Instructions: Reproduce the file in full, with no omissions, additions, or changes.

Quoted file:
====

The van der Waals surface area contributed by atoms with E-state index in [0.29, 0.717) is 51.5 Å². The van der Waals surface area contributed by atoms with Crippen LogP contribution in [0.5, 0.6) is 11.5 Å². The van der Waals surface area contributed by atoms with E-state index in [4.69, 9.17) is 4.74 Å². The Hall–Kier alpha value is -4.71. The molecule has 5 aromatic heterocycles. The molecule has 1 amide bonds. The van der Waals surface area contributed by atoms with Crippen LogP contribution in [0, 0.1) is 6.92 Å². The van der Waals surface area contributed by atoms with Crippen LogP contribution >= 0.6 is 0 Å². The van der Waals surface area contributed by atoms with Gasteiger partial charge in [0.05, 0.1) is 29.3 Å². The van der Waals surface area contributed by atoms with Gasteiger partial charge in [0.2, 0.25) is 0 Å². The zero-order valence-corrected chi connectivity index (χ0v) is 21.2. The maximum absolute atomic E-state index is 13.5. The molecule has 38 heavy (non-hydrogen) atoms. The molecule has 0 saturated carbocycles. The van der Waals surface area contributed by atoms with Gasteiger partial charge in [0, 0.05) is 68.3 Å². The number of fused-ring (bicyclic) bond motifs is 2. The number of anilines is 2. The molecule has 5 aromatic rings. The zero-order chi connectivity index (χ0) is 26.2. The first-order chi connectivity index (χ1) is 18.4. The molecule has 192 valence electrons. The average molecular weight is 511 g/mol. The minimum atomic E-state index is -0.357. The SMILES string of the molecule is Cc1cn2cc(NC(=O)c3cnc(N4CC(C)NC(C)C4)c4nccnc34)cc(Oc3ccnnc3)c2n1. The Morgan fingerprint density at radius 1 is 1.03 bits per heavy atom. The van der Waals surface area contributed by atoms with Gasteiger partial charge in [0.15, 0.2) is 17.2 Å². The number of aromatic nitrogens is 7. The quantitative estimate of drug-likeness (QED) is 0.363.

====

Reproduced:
The van der Waals surface area contributed by atoms with E-state index in [0.29, 0.717) is 51.5 Å². The van der Waals surface area contributed by atoms with Crippen LogP contribution in [0.5, 0.6) is 11.5 Å². The van der Waals surface area contributed by atoms with E-state index in [4.69, 9.17) is 4.74 Å². The Hall–Kier alpha value is -4.71. The molecule has 5 aromatic heterocycles. The molecule has 1 amide bonds. The van der Waals surface area contributed by atoms with Crippen LogP contribution in [0, 0.1) is 6.92 Å². The van der Waals surface area contributed by atoms with Crippen LogP contribution >= 0.6 is 0 Å². The van der Waals surface area contributed by atoms with Gasteiger partial charge in [0.05, 0.1) is 29.3 Å². The van der Waals surface area contributed by atoms with Gasteiger partial charge in [0.2, 0.25) is 0 Å². The zero-order valence-corrected chi connectivity index (χ0v) is 21.2. The maximum absolute atomic E-state index is 13.5. The molecule has 38 heavy (non-hydrogen) atoms. The molecule has 0 saturated carbocycles. The van der Waals surface area contributed by atoms with Gasteiger partial charge in [0, 0.05) is 68.3 Å². The number of fused-ring (bicyclic) bond motifs is 2. The number of anilines is 2. The molecule has 5 aromatic rings. The zero-order chi connectivity index (χ0) is 26.2. The first-order chi connectivity index (χ1) is 18.4. The molecule has 192 valence electrons. The average molecular weight is 511 g/mol. The minimum atomic E-state index is -0.357. The SMILES string of the molecule is Cc1cn2cc(NC(=O)c3cnc(N4CC(C)NC(C)C4)c4nccnc34)cc(Oc3ccnnc3)c2n1. The Morgan fingerprint density at radius 1 is 1.03 bits per heavy atom. The van der Waals surface area contributed by atoms with Gasteiger partial charge in [0.15, 0.2) is 17.2 Å². The number of aromatic nitrogens is 7. The quantitative estimate of drug-likeness (QED) is 0.363.